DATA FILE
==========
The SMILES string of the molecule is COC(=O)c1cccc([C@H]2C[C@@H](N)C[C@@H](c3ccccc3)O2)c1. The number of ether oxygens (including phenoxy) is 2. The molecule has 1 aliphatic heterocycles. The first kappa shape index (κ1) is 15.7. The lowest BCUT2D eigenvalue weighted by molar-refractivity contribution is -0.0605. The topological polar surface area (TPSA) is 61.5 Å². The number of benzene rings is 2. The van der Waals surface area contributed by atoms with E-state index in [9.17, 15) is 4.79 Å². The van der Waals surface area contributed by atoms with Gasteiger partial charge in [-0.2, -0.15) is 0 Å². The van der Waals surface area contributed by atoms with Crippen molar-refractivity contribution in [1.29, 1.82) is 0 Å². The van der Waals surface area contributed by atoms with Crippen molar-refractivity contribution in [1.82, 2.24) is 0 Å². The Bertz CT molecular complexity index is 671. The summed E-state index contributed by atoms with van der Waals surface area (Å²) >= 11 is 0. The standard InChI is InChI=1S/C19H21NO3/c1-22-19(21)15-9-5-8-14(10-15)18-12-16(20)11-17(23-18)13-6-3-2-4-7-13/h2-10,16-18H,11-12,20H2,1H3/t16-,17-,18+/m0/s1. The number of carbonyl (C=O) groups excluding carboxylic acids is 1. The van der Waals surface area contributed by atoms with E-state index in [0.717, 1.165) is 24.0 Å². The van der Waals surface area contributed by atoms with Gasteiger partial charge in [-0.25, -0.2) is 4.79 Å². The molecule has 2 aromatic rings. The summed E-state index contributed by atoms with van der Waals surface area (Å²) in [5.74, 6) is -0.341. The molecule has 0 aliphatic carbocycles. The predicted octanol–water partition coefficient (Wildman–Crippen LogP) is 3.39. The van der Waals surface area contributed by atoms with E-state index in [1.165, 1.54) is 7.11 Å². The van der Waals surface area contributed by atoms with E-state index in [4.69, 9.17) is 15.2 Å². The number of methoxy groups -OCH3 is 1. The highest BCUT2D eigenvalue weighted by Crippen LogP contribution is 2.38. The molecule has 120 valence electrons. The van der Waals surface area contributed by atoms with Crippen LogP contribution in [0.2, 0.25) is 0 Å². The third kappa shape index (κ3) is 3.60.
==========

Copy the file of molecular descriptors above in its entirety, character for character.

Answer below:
The SMILES string of the molecule is COC(=O)c1cccc([C@H]2C[C@@H](N)C[C@@H](c3ccccc3)O2)c1. The number of ether oxygens (including phenoxy) is 2. The molecule has 1 aliphatic heterocycles. The first kappa shape index (κ1) is 15.7. The lowest BCUT2D eigenvalue weighted by molar-refractivity contribution is -0.0605. The topological polar surface area (TPSA) is 61.5 Å². The number of benzene rings is 2. The van der Waals surface area contributed by atoms with E-state index in [9.17, 15) is 4.79 Å². The van der Waals surface area contributed by atoms with Gasteiger partial charge in [-0.2, -0.15) is 0 Å². The van der Waals surface area contributed by atoms with Crippen molar-refractivity contribution in [1.29, 1.82) is 0 Å². The van der Waals surface area contributed by atoms with Crippen molar-refractivity contribution in [1.82, 2.24) is 0 Å². The Bertz CT molecular complexity index is 671. The summed E-state index contributed by atoms with van der Waals surface area (Å²) >= 11 is 0. The standard InChI is InChI=1S/C19H21NO3/c1-22-19(21)15-9-5-8-14(10-15)18-12-16(20)11-17(23-18)13-6-3-2-4-7-13/h2-10,16-18H,11-12,20H2,1H3/t16-,17-,18+/m0/s1. The number of carbonyl (C=O) groups excluding carboxylic acids is 1. The van der Waals surface area contributed by atoms with E-state index in [0.717, 1.165) is 24.0 Å². The van der Waals surface area contributed by atoms with Gasteiger partial charge in [-0.25, -0.2) is 4.79 Å². The molecule has 2 aromatic rings. The summed E-state index contributed by atoms with van der Waals surface area (Å²) in [5.74, 6) is -0.341. The molecule has 0 aliphatic carbocycles. The predicted octanol–water partition coefficient (Wildman–Crippen LogP) is 3.39. The van der Waals surface area contributed by atoms with E-state index in [1.165, 1.54) is 7.11 Å². The van der Waals surface area contributed by atoms with E-state index in [4.69, 9.17) is 15.2 Å². The number of methoxy groups -OCH3 is 1. The highest BCUT2D eigenvalue weighted by Crippen LogP contribution is 2.38. The molecule has 120 valence electrons. The van der Waals surface area contributed by atoms with Crippen LogP contribution in [0.2, 0.25) is 0 Å². The third kappa shape index (κ3) is 3.60.